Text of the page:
(Today’s article is about a tiny travel detour we experienced. If you know me at all, you know that I could have turned it into a dissertation about the detour as a metaphor for life. Lucky for you, it’s a bit lighter than that.)
We were on our way home from the Poconos yesterday. This being the July 4th weekend, the traffic was worse than usual. I, for one, would rather drive a few miles out of the way and keep moving than sit in bumper-to-bumper traffic. So we took a left and found ourselves in beautiful rolling hills and farmland in northwestern New Jersey. And along the way I saw…. an ostrich farm! We backed up to take a better look at hundreds of these enormous birds.
It’s not the first time we chose to go off the beaten path. This has recently taken us to waterfalls and historic sites. If you’re not on a strict schedule, these unplanned detours can be positive, out of the ordinary adventures.
Of course I understand that these would not be at the top of your kids’ list of must-see places. They wouldn’t make it onto the list at all; however, there’s a lot to be learned (and I don’t mean just about the places through which you travel). What can you and your kids get out of a detour?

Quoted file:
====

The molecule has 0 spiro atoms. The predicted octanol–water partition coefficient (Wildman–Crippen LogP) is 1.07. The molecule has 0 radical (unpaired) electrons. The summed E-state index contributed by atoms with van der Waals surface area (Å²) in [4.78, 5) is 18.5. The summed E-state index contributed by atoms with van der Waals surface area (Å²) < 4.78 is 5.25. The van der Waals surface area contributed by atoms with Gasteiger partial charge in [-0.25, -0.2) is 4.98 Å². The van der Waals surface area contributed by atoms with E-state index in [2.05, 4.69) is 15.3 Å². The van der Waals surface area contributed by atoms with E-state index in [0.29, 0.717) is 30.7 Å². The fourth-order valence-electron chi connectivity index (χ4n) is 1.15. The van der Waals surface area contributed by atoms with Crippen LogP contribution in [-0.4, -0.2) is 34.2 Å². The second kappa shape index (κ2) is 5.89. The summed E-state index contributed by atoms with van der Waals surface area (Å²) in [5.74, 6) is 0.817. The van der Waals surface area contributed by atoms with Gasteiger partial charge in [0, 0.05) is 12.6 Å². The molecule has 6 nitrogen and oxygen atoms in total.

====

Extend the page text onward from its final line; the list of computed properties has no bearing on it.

1) Flexibility – Things don’t always go as planned. We all need to exercise those adaptability muscles and go with the flow.
2) Patience – Some will enjoy the detour, others will not. Know that one day you will stumble onto something that interests you, and will bore everyone else to tears.
3) Creativity – We all know how boring a road trip can be. How many of you would push your kids to entertain themselves without any phones or electronics? (I started to write about the license plate game and counting cars with one headlight. I had to remind myself that that was my childhood, not the world our kids live in!)
4) Curiosity – Our kids have become quite blasé. A detour can have the potential to stir their curiosity about something unexpected or out of the ordinary. The fact is that, in spite of their access to anything they can think of, in some ways their world is shrinking. This can be another chance for you to get them thinking about things outside their world.
5) A good book, anyone? – I remember many drives where I hung a sweater or jacket on the hook, hid under it, and read a book. When was the last time your kids read a book (even on a Kindle)?
6) Sleep – If they really can’t stand it, this is the opportunity for a nap! (Not for me, though. What I wouldn’t give to be able to sleep sitting up!)
To recap, detours can be unexpected, unpredictable, annoying or interesting and test everyone’s patience. How you make the best of it is up to you. Enjoy those road trips, everyone!
Be well, be strong, be courageous parents!